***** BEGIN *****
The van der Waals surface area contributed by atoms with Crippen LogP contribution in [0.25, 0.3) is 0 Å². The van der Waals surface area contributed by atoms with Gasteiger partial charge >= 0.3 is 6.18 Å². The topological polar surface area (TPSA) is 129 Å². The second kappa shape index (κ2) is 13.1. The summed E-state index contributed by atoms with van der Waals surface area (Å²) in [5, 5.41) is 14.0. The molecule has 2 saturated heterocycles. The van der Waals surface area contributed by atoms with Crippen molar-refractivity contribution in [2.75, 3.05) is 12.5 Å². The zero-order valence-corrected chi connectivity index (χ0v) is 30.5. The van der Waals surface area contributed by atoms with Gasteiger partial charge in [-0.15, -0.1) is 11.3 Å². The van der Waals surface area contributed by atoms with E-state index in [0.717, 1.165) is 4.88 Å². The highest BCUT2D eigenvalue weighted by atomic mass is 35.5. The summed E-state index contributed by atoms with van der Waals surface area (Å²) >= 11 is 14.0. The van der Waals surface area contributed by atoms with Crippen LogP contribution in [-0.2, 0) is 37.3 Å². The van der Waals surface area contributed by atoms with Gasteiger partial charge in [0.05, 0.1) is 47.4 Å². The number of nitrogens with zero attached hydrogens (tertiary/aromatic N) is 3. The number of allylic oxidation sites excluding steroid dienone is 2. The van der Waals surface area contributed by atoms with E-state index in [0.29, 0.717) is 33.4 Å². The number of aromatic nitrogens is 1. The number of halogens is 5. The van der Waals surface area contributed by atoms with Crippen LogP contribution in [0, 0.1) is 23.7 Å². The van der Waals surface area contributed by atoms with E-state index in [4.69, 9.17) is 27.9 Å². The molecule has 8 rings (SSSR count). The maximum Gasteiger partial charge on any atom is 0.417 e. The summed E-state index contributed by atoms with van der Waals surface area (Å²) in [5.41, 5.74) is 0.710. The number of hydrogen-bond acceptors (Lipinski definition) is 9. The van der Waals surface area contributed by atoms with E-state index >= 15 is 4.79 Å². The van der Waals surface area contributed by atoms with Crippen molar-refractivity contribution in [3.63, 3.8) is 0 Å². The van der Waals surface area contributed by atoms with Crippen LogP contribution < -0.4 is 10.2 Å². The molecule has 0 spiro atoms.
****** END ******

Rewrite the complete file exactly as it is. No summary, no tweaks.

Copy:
The van der Waals surface area contributed by atoms with Crippen LogP contribution in [0.25, 0.3) is 0 Å². The van der Waals surface area contributed by atoms with Gasteiger partial charge >= 0.3 is 6.18 Å². The topological polar surface area (TPSA) is 129 Å². The second kappa shape index (κ2) is 13.1. The summed E-state index contributed by atoms with van der Waals surface area (Å²) in [5, 5.41) is 14.0. The molecule has 2 saturated heterocycles. The van der Waals surface area contributed by atoms with Crippen molar-refractivity contribution in [2.75, 3.05) is 12.5 Å². The zero-order valence-corrected chi connectivity index (χ0v) is 30.5. The van der Waals surface area contributed by atoms with Gasteiger partial charge in [-0.15, -0.1) is 11.3 Å². The van der Waals surface area contributed by atoms with E-state index in [0.717, 1.165) is 4.88 Å². The highest BCUT2D eigenvalue weighted by atomic mass is 35.5. The summed E-state index contributed by atoms with van der Waals surface area (Å²) >= 11 is 14.0. The van der Waals surface area contributed by atoms with Crippen LogP contribution in [-0.2, 0) is 37.3 Å². The van der Waals surface area contributed by atoms with Gasteiger partial charge in [0.05, 0.1) is 47.4 Å². The number of nitrogens with zero attached hydrogens (tertiary/aromatic N) is 3. The number of allylic oxidation sites excluding steroid dienone is 2. The van der Waals surface area contributed by atoms with E-state index in [0.29, 0.717) is 33.4 Å². The number of aromatic nitrogens is 1. The number of halogens is 5. The van der Waals surface area contributed by atoms with Crippen LogP contribution in [0, 0.1) is 23.7 Å². The van der Waals surface area contributed by atoms with E-state index in [4.69, 9.17) is 27.9 Å². The molecule has 8 rings (SSSR count). The maximum Gasteiger partial charge on any atom is 0.417 e. The summed E-state index contributed by atoms with van der Waals surface area (Å²) in [5.41, 5.74) is 0.710. The number of hydrogen-bond acceptors (Lipinski definition) is 9. The van der Waals surface area contributed by atoms with E-state index >= 15 is 4.79 Å². The van der Waals surface area contributed by atoms with Crippen molar-refractivity contribution in [3.63, 3.8) is 0 Å². The van der Waals surface area contributed by atoms with Crippen LogP contribution < -0.4 is 10.2 Å². The molecule has 0 spiro atoms.